But some policy experts are not convinced that CMS’s safety valve is enough to allay concerns about the effects of an aggregate-cap Medicaid funding arrangement.
“The very nature of block grants in relation to Medicaid is about managing costs rather than strengthening quality,” says Jerry Vitti, founder and CEO of Healthcare Financial, Inc., which connects low-income, elderly and disabled populations with public benefit programs. “With a block grant in place, running Medicaid in Tennessee becomes a fiscal exercise only, rather than the traditional approach of improving outcomes and ensuring access while managing costs. That is a big distinction, safety valve or not.”
Savings Create Incentives to Cut
Jocelyn Guyer, managing director with Manatt Health, says the shared-savings opportunity included in Tennessee’s waiver program strikes her as the most problematic — and potentially the ripest target for a legal challenge.
“What CMS has done is given Tennessee some of the federal government’s money if it brings spending in below target levels — so it creates much more intense incentives for Tennessee to cut, whether that’s through reduced payment rates to MCOs or other means,” Guyer tells AIS Health.
Mason points out that states already have plenty of reasons to be tightening their budgets for Medicaid, which is often the largest state expense category.
“We know with COVID that state budgets are in crisis mode — [facing] declining income tax revenues due to high unemployment and sharp drops in sales taxes and other fees due to decreased consumption, coupled with increased spending to fight the virus,” he tells AIS Health. “Tennessee is no exception. We’re already seeing other states’ efforts to claw back funds from plans, using COVID as justification. Medicaid block grants during COVID will take that to another level. With the long-term viability of Tennessee Medicaid MCOs at stake, plans will need to keep a close eye on the rates that TennCare will be offering in a block grant-COVID environment.”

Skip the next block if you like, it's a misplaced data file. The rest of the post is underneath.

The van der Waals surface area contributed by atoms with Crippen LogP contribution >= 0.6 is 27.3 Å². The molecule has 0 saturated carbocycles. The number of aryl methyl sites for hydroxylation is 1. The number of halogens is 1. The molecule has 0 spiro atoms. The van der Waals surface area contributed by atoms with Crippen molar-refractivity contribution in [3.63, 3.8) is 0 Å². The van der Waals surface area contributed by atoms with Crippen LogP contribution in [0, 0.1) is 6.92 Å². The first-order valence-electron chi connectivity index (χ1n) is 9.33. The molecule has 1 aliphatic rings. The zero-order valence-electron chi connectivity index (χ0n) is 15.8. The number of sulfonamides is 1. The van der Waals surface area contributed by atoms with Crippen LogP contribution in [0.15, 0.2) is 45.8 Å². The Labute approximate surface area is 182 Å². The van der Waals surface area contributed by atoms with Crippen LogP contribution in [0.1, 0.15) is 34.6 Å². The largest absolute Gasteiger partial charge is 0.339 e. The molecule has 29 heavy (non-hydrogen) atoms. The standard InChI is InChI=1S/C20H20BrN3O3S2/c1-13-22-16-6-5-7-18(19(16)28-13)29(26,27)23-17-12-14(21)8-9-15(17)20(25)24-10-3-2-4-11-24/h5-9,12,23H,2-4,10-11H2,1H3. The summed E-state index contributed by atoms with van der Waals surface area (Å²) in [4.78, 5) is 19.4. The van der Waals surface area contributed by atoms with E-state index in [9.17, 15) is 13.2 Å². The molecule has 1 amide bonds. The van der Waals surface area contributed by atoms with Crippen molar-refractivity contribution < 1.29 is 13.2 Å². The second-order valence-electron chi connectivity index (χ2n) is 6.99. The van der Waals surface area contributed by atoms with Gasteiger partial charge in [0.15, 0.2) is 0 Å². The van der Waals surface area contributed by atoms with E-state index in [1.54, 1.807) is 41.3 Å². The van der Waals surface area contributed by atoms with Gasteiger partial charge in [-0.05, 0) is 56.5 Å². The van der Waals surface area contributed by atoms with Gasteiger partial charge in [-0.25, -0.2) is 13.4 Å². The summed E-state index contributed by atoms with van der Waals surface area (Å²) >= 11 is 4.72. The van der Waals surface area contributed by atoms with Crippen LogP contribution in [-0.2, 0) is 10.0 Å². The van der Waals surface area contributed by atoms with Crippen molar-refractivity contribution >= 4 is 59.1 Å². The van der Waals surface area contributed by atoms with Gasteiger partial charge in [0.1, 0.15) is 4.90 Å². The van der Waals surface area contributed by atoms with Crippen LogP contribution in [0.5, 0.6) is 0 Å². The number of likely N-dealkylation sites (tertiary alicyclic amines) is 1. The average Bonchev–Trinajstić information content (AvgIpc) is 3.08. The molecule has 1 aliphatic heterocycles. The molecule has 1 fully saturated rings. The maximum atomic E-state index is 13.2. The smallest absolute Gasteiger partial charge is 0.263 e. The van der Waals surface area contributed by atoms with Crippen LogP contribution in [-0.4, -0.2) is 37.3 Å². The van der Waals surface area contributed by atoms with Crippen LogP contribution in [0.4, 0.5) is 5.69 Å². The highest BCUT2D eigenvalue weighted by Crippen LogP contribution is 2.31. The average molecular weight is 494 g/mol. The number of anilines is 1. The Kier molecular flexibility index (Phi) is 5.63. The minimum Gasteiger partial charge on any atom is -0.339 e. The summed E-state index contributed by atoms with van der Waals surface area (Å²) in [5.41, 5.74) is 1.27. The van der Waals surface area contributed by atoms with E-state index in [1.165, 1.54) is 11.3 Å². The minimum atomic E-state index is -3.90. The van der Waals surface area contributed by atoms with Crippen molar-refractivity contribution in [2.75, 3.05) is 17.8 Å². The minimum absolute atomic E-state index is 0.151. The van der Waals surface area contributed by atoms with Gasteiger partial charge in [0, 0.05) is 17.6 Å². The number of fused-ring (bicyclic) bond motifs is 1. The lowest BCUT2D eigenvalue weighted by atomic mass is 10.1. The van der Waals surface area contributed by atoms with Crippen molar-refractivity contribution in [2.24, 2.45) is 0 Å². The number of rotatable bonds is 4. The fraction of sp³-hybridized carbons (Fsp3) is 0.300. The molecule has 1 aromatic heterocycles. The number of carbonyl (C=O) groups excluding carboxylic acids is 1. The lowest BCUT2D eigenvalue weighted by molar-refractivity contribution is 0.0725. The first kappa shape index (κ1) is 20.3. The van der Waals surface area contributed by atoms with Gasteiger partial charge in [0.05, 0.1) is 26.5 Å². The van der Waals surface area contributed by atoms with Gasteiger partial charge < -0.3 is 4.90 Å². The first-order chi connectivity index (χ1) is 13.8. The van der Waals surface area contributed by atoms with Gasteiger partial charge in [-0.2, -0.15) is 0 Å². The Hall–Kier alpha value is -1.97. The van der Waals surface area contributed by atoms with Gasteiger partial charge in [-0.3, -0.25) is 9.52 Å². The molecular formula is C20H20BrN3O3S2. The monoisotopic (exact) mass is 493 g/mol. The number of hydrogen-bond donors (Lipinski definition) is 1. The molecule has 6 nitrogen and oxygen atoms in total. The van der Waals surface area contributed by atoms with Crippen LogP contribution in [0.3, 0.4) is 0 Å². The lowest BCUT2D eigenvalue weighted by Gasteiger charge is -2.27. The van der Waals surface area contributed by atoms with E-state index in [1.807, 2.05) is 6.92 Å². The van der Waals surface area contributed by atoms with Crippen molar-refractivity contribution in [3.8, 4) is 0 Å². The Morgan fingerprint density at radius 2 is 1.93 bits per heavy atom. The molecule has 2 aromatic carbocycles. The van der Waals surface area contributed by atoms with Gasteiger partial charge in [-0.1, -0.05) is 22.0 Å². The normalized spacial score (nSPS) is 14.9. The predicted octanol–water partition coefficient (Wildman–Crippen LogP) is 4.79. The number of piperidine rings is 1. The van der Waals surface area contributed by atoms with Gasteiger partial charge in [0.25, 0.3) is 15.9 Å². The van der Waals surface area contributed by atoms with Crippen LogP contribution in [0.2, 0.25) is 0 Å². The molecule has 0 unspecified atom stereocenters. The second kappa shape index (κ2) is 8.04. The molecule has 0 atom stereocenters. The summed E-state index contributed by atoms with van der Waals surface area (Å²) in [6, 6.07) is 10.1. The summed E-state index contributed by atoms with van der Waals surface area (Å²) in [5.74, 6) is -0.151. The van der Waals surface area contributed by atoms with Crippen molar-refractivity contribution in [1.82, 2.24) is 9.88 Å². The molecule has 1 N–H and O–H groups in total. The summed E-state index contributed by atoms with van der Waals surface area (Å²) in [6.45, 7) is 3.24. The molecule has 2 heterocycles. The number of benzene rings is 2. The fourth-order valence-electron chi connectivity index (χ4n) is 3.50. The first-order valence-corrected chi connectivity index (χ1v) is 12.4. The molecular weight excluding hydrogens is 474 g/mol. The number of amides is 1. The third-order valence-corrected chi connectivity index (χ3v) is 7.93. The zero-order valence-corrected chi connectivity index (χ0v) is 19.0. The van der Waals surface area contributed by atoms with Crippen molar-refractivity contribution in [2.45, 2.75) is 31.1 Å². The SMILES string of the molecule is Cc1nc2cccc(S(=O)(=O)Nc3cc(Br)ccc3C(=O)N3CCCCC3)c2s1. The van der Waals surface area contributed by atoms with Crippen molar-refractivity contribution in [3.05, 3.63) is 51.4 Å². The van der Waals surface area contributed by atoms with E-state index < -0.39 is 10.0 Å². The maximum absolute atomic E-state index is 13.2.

Guyer points out that Tennessee’s demonstration program may never get off the ground, as it faces the possibility of legal challenges and a new presidential administration that is likely to view it skeptically.
“If I were a Tennessee official, I’d be extremely concerned I’m going to hit obstacles,” she says.
CMS Moves to Keep Waivers Intact
Yet Vitti argues that “any course of action by the Biden administration to undo this will be difficult.” Indeed, CMS Administrator Seema Verma on Jan. 4 sent a letter to state Medicaid directors asking them to quickly sign a “letter of agreement” that sets up a new, lengthier procedure CMS must follow in order to withdraw approved waivers.
“Despite the administration’s efforts to make it as hard as possible to undo, ultimately Biden’s administration will be able to, whether through a legal challenge or other means,” Vitti adds.
TennCare III is the latest in a series of waivers approved by CMS in recent months. In October, the agency greenlighted Section 1115 waivers in Georgia and Nebraska that included another of Verma’s signature initiatives: Medicaid work requirements (HPW 10/23/20, p. 1).
The next month, CMS approved Georgia’s request to set up a Section 1332 waiver program that allows the state to stop using HealthCare.gov as a centralized enrollment platform starting in 2023 (HPW 11/6/20, p. 8).
Read more about the waiver approval at https://go.cms.gov/3ii1NOQ and https://bit.ly/2N5qpyR. Contact Vitti and Mason via Joe Reblando at firstname.lastname@example.org and Guyer via Sam Eisele at email@example.com.
by Leslie Small